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Child and adolescent socio-emotional development lab

Dr Esther Burkitt
e.burkitt@chi.ac.uk

We conduct research primarily focussed on emotional, cognitive and social development across childhood and adolescence.

The aim of the majority of the research is to better understand how children and adolescents experience and process social emotion information, what enables them to process and express their emotions, and how this processing relates to wellbeing and learning outcomes. Projects also explore the parameters of the benefits of verbal and nonverbal expression, verbal and nonverbal memory, and art practices on learning and wellbeing.

Current projects and available participation opportunities

Mapping mixed emotional development in childhood and adolescence: We are developing a model to describe cognitive and affective skills that underpin mixed emotion understanding and to identity wellbeing correlates of mixed demotion processing.

Comparative validity and benefits of verbal and nonverbal emotional measures of emotion: We are exploring how written, spoken and drawing expression of emotion benefits different children and examine the quantity and types of expression afforded by each mode.

Examining effects of audience authority on children’s drawn and reported expression: This work examines how and why children communicate affective information differently for different audiences.

Identifying influences of pictorial naming on children’s drawing routines: We are examining how children’s typical drawing routines maybe influenced by object knowledge and visual perspective.

Projects in development:

  • Examining self-affirmation and self-esteem in childhood
  • Assessing self-affirmation and STEM subject success
  • Developing measures of gender identity in adolescence
  • Exploring the effectiveness of encoding methods to support prospective memory across the lifespan
  • Developing educational support for at risk students
  • Exploring performance confidence in adolescent footballers

Children’s drawing survey:

If you would like to take part in a survey sharing your views of emotional communication in children’s drawings please go to the link below to see the survey which usually takes about 10-15 minutes to complete. Thank you in advance for your valuable responses!

https://chichpscyh.eu.qualtrics.com/jfe/form/SV_71De2NxdhkbFONT

Some recent past projects

Mixed emotion experiences in middle childhood and adolescence:

We found that children’s mixed emotion experiences in middle childhood are more akin to those of adults that can vary by emotional intensity in multiple ways. For example, when thinking about a bittersweet experience for themselves or another child, children may experience single, sequential or various types of simultaneous mixed emotions which increase with intensity during mid adolescence.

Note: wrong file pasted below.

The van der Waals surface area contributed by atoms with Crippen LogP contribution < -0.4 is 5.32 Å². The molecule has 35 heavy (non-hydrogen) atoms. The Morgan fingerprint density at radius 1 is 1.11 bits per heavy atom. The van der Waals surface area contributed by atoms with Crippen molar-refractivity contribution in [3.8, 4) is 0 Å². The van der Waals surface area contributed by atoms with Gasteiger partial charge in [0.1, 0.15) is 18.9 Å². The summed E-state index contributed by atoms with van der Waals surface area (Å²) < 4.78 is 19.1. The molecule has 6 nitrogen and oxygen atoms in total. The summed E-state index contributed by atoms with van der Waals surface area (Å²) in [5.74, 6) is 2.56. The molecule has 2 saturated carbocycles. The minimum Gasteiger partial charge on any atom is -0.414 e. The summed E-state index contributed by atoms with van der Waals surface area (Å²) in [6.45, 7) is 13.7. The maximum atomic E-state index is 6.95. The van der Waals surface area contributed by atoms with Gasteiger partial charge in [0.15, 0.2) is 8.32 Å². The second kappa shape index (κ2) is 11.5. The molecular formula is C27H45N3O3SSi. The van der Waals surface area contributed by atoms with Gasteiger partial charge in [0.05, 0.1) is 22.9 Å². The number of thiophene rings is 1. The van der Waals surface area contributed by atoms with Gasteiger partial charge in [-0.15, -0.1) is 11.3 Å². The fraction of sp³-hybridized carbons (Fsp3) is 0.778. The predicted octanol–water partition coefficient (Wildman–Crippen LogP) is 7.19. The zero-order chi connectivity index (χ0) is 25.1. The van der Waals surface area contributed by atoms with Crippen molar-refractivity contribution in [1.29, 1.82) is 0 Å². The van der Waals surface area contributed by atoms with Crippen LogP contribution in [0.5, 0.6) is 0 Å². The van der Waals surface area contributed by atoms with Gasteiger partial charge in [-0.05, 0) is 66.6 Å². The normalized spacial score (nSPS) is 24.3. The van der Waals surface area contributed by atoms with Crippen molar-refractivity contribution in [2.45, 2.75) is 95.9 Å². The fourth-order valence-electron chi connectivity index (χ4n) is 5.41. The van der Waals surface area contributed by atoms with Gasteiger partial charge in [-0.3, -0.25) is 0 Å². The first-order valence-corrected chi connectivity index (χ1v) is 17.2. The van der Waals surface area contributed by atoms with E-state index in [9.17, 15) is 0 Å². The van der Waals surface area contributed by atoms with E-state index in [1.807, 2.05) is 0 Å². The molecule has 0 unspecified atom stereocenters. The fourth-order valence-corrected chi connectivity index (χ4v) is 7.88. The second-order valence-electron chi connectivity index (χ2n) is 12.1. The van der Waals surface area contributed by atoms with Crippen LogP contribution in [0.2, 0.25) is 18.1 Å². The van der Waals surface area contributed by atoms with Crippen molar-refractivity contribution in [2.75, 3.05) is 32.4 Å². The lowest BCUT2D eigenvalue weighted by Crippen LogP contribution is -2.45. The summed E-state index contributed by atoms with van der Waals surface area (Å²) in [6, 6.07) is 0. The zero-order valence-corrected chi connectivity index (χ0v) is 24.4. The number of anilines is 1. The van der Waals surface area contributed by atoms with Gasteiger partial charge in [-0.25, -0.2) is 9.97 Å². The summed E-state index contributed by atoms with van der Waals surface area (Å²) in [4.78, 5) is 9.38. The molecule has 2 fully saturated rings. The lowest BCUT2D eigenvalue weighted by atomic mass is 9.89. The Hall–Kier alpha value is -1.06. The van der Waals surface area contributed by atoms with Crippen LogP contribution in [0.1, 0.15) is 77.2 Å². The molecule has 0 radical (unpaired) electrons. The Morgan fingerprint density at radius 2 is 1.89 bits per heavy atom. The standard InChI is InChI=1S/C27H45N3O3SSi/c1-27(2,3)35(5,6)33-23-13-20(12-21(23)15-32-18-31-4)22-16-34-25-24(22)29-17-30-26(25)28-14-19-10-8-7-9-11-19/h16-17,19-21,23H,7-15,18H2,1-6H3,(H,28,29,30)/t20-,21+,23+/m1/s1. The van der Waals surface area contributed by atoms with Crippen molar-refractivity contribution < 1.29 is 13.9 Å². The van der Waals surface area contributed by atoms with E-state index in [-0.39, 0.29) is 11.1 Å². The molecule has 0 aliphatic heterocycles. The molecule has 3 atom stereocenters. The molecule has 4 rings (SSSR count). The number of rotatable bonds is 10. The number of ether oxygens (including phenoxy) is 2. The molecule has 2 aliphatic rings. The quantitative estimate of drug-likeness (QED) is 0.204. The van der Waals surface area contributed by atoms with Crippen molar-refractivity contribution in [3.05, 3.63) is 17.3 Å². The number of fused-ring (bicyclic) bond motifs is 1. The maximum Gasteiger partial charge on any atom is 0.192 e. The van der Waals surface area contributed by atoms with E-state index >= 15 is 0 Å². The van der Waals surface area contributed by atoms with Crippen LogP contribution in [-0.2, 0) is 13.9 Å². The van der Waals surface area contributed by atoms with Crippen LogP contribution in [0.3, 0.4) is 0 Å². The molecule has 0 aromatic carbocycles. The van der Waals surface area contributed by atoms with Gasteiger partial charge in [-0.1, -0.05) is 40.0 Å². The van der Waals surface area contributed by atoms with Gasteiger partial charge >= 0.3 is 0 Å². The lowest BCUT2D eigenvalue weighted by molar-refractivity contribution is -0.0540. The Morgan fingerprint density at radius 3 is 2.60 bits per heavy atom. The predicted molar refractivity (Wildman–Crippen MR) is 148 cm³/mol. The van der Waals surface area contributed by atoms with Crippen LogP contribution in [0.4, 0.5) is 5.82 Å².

Adult and child interpretations of drawn and reported emotions:

Whilst emotional communication in drawing and people’s interpretation of children’s drawings is very subjective, we found that adults from a range of professional groups interpret children’s representations of single and mixed emotions very reliably in relation to children’s communicative intentions.

Drawing archive:

We are developing an archive of children’s drawings about a host of topics. Please copy and paste the link below directly into a browser to see our emerging archive of children's drawings.

http://children.chi.ac.uk/

Any other member(s) involved including faculty, PhD students, research volunteers

  • Dr Ruth Lowry
  • Dr Sue Churchill
  • Dr Antonina Pereira
  • Dr Sue Bentham
  • Dr James Galpin
  • Dr Dawn Watling
  • Professor Robin Banerjee
  • Professor Iain Greenlees
  • Professor Jason Low

PhD students:

  • Robert Pulley
  • Tanya Goosen
  • Sophie Goodwin

RAs

  • Sebastian Siemieniec
  • Daisy Chipperfield

Recent publications

Burkitt, E. (2018). Children's drawings, 2nd Ed. In Oxford bibliographies in childhood studies. Ed. Heather Montgomery. New York: Oxford University Press.

Burkitt, E. (2017). Assessing the concordance between child reports and adult observations of single and mixed emotion in children’s drawings of themselves or another child. Educational Psychology: An International Journal of Experimental Education, 38(1), 75-98. doi: 10.1080/01443410.2017.1390072

Burkitt, E., Lowry, R., & Fotheringham, F. (2017). Children’s understanding of mixed emotions in self and other: Verbal reports and visual representations. Infant and Child Development, 27(3), e2076, doi:10.1002/icd.2076